Back with a question (of course)

I'm baa-aaack! I have been feeling great and happy with life lately, and decided that I should just get on with life. I'm still doing well--eating better than ever and exercising more etc, etc. My cardiologist continues to reassure me that all is looking wonderful. I just happened to go onto my health network patient site for something or other and saw that the most recent report sent by my monitor was posted for me to view, so I thought I'd just take a look. It's mostly medical speak and way over my head, so I just look for battery life (over 11 years), "episodes" (0), and the description of my PM as "properly functioning" (yep). Something else caught my eye though, under a heading of % Pacing: The line for RA showed 75%. I vaguely recalled seeing this as much lower on past reports, so I went back & looked. Sure enough that line showed 56% about 8 mos ago. I tried a tiny bit of research into what that means, but I still don't really get it. Can some one dumb-it-down for me?? As a reminder, I had afib that was not well controlled with meds, cardioversion failed, ablation also not good, and shortly after that I began to have presyncope and was diagnosed with Sick Sinus Syndrome. Pacemaker took care of that and allowed me to take more effective meds (Metoprolol AND Dofetilide). Not thrilled with such heavy duty stuff, but no afib for 2 years now! So what is that percentage and why is it apparently increasing? I'm just curious as opposed to being worried enough to call the doc.


Nice to hear from you and welcome back

by Gemita - 2023-09-02 14:19:09

TLee, how nice to hear from you and to know that you are still well and with zero episodes of Atrial Fibrillation (AF).  Tikosyn and Metoprolol must be doing a good job.

Our pacemakers work on demand.  They give our hearts a set amount of time to beat on their own before they will intervene to pace us.  That means that if my heart rate goes below my lower set rate limit of 70 bpm and doesn't beat for a second or so, the pacemaker will send a signal to pace the right atrium. Then it gives the ventricles a fraction of a second to keep up.  If it doesn't, then it paces the right ventricle.  The pacing percentage is a reflection of how much each chamber is being paced.  How much we pace depends on our condition.  With complete permanent heart block we usually pace 100% in the ventricle, with sick sinus syndrome we usually pace more in the atrium.  If we have both sick sinus disease and heart block we could also pace up to 100% in both our right atrium and right ventricle.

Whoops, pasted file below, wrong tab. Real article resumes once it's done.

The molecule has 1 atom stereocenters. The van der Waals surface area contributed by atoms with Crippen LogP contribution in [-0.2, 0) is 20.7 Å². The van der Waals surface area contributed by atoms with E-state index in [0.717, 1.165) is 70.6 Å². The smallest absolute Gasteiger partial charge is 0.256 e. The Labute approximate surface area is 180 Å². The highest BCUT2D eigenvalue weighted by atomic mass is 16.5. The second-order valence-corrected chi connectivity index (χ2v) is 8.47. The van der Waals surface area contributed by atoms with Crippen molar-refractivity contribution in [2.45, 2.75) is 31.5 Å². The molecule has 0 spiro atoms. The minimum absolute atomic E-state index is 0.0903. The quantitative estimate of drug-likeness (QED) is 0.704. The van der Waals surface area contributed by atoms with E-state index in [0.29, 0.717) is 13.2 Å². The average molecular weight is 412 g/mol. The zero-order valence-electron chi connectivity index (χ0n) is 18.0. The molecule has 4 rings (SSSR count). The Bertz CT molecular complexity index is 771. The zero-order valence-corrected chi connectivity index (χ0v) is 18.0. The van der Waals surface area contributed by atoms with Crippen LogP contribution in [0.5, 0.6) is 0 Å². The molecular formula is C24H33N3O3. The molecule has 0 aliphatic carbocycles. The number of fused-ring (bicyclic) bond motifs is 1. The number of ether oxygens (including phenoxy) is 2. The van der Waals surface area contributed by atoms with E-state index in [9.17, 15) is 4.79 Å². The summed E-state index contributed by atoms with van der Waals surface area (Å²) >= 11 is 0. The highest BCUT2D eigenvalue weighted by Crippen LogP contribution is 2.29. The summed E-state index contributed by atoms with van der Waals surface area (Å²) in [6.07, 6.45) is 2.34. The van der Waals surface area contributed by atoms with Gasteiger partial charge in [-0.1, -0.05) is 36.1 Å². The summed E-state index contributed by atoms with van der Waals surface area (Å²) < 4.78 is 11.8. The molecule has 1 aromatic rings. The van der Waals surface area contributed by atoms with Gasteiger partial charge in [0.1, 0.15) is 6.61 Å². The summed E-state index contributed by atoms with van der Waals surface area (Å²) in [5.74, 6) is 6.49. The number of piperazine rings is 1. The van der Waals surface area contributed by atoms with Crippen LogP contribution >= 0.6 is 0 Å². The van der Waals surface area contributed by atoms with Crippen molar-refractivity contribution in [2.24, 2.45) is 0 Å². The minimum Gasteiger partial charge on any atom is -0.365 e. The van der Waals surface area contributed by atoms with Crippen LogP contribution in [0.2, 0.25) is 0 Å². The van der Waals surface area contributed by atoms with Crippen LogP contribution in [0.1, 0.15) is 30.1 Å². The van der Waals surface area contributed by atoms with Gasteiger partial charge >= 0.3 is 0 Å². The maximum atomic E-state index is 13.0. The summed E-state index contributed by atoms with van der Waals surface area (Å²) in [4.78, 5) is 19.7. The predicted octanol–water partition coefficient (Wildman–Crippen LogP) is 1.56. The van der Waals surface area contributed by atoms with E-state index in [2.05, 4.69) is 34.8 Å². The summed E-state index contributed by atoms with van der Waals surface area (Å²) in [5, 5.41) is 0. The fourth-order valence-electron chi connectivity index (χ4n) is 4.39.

What is your lower rate set at?  For example my lower rate limit is set at 70 bpm and I am 100% paced in the right atrium. My own natural resting heart rate is something like 30-35 bpm, so you can imagine with a lower rate limit set as high as 70 bpm, my pacemaker is working all the time, hence 100% right atrium pacing.  Reduce my lower limit heart rate setting and my own natural heart would be forced to do more of the work.

You have Sick Sinus Syndrome.  A pacemaker will keep your lower rate limit setting stable so that you can continue to safely take rate control/anti arrhythmic meds for your AF without your own natural heart rate falling to dangerously low levels.  

Why has your Right Atrium percentage pacing increased?  It could be due to several factors.  Your sick sinus condition could be progressing and you are requiring more pacing support.  Your medications could be reducing your own natural heart rate below your lower set rate limit and your pacemaker is therefore pacing more frequently in your right atrium to prevent your heart from beating too slowly.  It could be due to settings changes like an increase in your lower rate limit which means that you are pacing more.  It could be because you are exercising more and requiring more pacing support to keep up with your new energy demands.  So many things could affect your pacing percentages but as we always say, it is not the percentages that matter, but how we feel that matters and based on your post, it seems you are feeling extremely well.